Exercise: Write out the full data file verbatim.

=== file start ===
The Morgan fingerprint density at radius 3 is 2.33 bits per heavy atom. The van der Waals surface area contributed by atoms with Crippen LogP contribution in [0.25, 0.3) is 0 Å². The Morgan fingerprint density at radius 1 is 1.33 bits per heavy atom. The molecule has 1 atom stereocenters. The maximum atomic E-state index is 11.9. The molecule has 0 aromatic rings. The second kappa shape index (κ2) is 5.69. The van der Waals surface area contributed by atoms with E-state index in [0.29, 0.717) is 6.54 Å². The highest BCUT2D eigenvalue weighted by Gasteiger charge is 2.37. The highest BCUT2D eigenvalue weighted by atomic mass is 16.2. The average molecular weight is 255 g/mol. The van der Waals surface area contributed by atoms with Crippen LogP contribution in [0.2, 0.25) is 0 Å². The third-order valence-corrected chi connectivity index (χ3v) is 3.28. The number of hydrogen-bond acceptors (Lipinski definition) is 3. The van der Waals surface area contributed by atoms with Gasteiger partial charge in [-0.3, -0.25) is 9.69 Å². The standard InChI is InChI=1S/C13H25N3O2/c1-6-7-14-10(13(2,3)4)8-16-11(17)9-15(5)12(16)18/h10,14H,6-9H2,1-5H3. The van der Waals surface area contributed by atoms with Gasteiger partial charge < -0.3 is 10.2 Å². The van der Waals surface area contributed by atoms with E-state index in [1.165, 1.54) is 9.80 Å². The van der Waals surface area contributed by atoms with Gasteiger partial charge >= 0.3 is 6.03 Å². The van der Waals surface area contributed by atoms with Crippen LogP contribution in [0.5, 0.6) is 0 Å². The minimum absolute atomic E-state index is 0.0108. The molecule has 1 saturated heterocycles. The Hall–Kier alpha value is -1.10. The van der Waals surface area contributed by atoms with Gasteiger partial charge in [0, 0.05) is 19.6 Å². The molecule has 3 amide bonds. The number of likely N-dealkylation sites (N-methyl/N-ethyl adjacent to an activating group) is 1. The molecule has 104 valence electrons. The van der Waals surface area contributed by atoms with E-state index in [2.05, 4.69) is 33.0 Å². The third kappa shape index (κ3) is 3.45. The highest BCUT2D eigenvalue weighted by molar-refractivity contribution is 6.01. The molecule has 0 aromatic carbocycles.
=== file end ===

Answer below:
The Morgan fingerprint density at radius 3 is 2.33 bits per heavy atom. The van der Waals surface area contributed by atoms with Crippen LogP contribution in [0.25, 0.3) is 0 Å². The Morgan fingerprint density at radius 1 is 1.33 bits per heavy atom. The molecule has 1 atom stereocenters. The maximum atomic E-state index is 11.9. The molecule has 0 aromatic rings. The second kappa shape index (κ2) is 5.69. The van der Waals surface area contributed by atoms with E-state index in [0.29, 0.717) is 6.54 Å². The highest BCUT2D eigenvalue weighted by Gasteiger charge is 2.37. The highest BCUT2D eigenvalue weighted by atomic mass is 16.2. The average molecular weight is 255 g/mol. The van der Waals surface area contributed by atoms with Crippen LogP contribution in [0.2, 0.25) is 0 Å². The third-order valence-corrected chi connectivity index (χ3v) is 3.28. The number of hydrogen-bond acceptors (Lipinski definition) is 3. The van der Waals surface area contributed by atoms with Gasteiger partial charge in [-0.3, -0.25) is 9.69 Å². The standard InChI is InChI=1S/C13H25N3O2/c1-6-7-14-10(13(2,3)4)8-16-11(17)9-15(5)12(16)18/h10,14H,6-9H2,1-5H3. The van der Waals surface area contributed by atoms with Gasteiger partial charge < -0.3 is 10.2 Å². The van der Waals surface area contributed by atoms with E-state index in [1.165, 1.54) is 9.80 Å². The van der Waals surface area contributed by atoms with Gasteiger partial charge >= 0.3 is 6.03 Å². The van der Waals surface area contributed by atoms with Crippen LogP contribution in [0.5, 0.6) is 0 Å². The minimum absolute atomic E-state index is 0.0108. The molecule has 1 saturated heterocycles. The Hall–Kier alpha value is -1.10. The van der Waals surface area contributed by atoms with Gasteiger partial charge in [0, 0.05) is 19.6 Å². The molecule has 3 amide bonds. The number of likely N-dealkylation sites (N-methyl/N-ethyl adjacent to an activating group) is 1. The molecule has 104 valence electrons. The van der Waals surface area contributed by atoms with E-state index in [2.05, 4.69) is 33.0 Å². The third kappa shape index (κ3) is 3.45. The highest BCUT2D eigenvalue weighted by molar-refractivity contribution is 6.01. The molecule has 0 aromatic carbocycles.